When Hardin and Tessa first meet, he is dismissive of her being anything more than a pampered rich girl, and though she sets him straight right away, he spends many chapters antagonizing her based on his incorrect assumptions. Initially he doesn’t have much respect for her, or for anyone, so he just acts like a jerk like he does with everyone else. Hardin is the kind of guy that friends will always describe like “he takes some getting used to.”
His antagonizing behavior is what leads Tessa to see ulterior motives in everything he does and sets up a lot of their initial fights. The thing is, like I mentioned before, Tessa really doesn’t like to fight much, and she’s quick to do or say something to placate Hardin. She’s also just as quick to explode because as she says often in the early chapters, “You bring out the worst in me.” So she’s constantly walking this line between capitulation and retaliation. In goading her so often, Hardin does something positive for Tessa without realizing it; he helps her grow a backbone.
Under Hardin’s brash exterior and under his emotional armor, Tessa finds hints of someone worth knowing, and even worth loving. Initially, though, a lot of their relationship is all based off of lust at first sight. This is also another source of conflict for them because Hardin is only interested in casual “friends with benefits” relationships, and Tessa wants something more traditional. Tessa’s not too goody to be above playing the jealousy game by kissing or hugging other guys just to piss off Hardin. Eventually Hardin admits that he wants Tessa enough to make a real commitment to her, so in her way, she helps him grow up as much as he helps her develop some inner strength. They just both happened to stumble into these better qualities after lots of arguments. LOTS of arguments.
Or so it seems, something the ending throws into question. I won’t spoil it, but I will say that even if it’s something I should have expected, I actually didn’t see it coming. It reaffirms that Hardin is a jerk with his own agenda and ulterior motives for everything he’s done. I did expect that something would come up to drive them apart at the end of the first book, but I was thinking it would be Hardin’s jealousy that broke them up, and instead it’s…right spoilers.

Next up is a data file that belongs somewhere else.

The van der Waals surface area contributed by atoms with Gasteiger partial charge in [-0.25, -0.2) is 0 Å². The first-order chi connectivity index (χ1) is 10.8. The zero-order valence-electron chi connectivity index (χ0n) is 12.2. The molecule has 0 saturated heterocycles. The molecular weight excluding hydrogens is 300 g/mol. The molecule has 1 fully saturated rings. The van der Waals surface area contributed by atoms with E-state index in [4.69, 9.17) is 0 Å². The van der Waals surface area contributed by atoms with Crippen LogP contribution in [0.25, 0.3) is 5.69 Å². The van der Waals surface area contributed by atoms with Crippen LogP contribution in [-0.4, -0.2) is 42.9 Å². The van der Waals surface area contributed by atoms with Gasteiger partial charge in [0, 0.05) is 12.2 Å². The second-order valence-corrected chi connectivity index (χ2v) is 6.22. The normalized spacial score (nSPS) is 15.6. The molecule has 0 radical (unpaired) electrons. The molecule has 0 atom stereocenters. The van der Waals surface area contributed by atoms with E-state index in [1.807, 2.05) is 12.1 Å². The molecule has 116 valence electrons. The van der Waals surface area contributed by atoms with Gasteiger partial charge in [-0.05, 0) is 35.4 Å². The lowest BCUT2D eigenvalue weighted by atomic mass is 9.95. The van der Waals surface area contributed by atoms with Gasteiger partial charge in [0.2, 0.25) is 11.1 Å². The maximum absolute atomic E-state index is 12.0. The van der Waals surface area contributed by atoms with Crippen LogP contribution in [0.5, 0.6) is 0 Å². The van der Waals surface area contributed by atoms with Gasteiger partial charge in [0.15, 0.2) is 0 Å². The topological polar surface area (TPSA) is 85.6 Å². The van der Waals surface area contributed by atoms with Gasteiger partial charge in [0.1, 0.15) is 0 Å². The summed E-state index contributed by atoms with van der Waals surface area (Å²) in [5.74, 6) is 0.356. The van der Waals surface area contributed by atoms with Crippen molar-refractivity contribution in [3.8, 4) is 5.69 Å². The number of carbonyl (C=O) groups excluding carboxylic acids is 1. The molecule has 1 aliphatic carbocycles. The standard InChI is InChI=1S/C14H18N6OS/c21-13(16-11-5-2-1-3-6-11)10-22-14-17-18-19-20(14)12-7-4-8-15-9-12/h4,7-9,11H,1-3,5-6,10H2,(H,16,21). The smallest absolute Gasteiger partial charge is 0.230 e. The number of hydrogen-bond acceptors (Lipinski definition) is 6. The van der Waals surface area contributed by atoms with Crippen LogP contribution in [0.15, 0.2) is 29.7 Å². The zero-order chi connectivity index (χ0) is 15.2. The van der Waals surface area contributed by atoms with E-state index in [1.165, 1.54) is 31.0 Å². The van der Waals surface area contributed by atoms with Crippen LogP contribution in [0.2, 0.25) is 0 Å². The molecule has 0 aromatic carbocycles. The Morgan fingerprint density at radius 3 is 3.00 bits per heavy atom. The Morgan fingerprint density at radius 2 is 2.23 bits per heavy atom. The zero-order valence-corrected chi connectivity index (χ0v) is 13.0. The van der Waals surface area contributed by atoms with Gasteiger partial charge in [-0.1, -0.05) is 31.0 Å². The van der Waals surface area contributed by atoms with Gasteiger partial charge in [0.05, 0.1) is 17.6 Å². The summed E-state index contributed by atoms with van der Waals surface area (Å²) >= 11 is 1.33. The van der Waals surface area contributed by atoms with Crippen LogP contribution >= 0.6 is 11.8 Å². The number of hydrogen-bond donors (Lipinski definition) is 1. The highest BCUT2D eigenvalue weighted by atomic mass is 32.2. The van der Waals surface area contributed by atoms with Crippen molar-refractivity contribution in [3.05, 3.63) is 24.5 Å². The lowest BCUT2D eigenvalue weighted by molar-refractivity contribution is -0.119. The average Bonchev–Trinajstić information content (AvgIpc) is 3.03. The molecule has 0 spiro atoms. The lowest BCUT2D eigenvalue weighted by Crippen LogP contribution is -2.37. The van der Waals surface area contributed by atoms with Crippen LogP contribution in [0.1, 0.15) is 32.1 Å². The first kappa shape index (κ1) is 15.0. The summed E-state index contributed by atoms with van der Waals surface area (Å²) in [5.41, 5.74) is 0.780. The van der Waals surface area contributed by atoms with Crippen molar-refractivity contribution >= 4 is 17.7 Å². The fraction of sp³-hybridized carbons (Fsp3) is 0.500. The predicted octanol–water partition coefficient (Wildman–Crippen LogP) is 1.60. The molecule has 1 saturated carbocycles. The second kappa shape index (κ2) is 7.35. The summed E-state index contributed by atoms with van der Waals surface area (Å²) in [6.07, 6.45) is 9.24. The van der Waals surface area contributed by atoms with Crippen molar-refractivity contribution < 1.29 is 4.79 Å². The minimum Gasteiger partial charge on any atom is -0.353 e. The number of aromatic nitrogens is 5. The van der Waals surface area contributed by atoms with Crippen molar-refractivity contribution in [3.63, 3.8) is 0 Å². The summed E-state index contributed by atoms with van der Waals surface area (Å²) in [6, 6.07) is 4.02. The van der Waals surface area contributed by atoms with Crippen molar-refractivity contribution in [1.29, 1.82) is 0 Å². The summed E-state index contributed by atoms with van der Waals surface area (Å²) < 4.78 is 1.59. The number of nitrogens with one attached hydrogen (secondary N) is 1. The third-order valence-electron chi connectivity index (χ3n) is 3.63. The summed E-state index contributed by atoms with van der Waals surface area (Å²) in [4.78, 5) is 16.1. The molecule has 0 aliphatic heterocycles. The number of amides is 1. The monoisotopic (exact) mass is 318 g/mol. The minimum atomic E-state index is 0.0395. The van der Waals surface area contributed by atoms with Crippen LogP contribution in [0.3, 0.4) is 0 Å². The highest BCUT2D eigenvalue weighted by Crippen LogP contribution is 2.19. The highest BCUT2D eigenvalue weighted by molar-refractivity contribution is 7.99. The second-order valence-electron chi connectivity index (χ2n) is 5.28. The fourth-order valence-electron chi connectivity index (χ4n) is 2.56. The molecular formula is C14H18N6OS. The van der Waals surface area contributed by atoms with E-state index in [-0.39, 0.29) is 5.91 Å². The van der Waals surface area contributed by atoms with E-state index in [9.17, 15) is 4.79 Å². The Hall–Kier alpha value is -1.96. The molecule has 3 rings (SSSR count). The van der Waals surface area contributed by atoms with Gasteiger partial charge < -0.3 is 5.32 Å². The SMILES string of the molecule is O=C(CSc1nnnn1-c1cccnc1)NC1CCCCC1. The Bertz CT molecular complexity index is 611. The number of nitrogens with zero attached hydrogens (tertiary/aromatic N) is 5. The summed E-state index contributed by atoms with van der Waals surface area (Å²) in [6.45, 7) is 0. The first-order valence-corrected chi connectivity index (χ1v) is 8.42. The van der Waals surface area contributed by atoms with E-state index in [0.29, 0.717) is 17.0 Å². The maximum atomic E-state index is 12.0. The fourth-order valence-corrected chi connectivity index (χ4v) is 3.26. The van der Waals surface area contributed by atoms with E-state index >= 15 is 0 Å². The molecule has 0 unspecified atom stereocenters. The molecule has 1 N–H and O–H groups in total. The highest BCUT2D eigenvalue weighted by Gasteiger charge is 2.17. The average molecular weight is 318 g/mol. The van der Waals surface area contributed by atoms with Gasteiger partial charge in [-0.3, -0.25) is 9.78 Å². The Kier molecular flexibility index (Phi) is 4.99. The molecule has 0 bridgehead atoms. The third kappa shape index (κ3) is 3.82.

The sex would be the only thing I have any legitimate complaints about the book, as the sex scenes are clunky and corny in many places. A scene would just be getting good when a poor word choice would leave me chuckling instead of panting. There’s an overuse of the word raspy that I think husky and variants might have been better used, and each time Hardin spoke “in a raspy voice,” I’d roll my eyes and wonder who thought a sore throat sounded sexy. If I had a nickel for every time these two had a shared orgasm, I’d be able to buy the next book for free. I have read worse sex scenes in romance and erotica, and far worse scenes in horror and fantasy, so I can let that slide.
I still can’t decide if I’m rooting for these two to succeed in their relationship, nor am I sure I can make it through the whole series. (There’s already five books, and I just read an article that said the author has two more planned.) But I am morbidly curious enough to see where this goes in the second book. Despite their many, many flaws, I like both Tessa and Hardin and want to learn more about them, even if I can also acknowledge that they’re making bad choices. To me, that’s a good book, one that can carry me down a path I’m not entirely comfortable with while still keeping me entertained enough to want more.
That’s why I’m going After 4 stars, and I’ll be starting book two, After We Collided, soonish. It’s not all happy times and healthy choices, but if I really wanted that I’d be stocking up on Christian romance and other “clean reads.” But being honest, I prefer my books to be dirty, and to acknowledge that we all have flaws and make mistakes. If you’re willing to get out of your comfort zone and read something a little different, this might just work for you, too.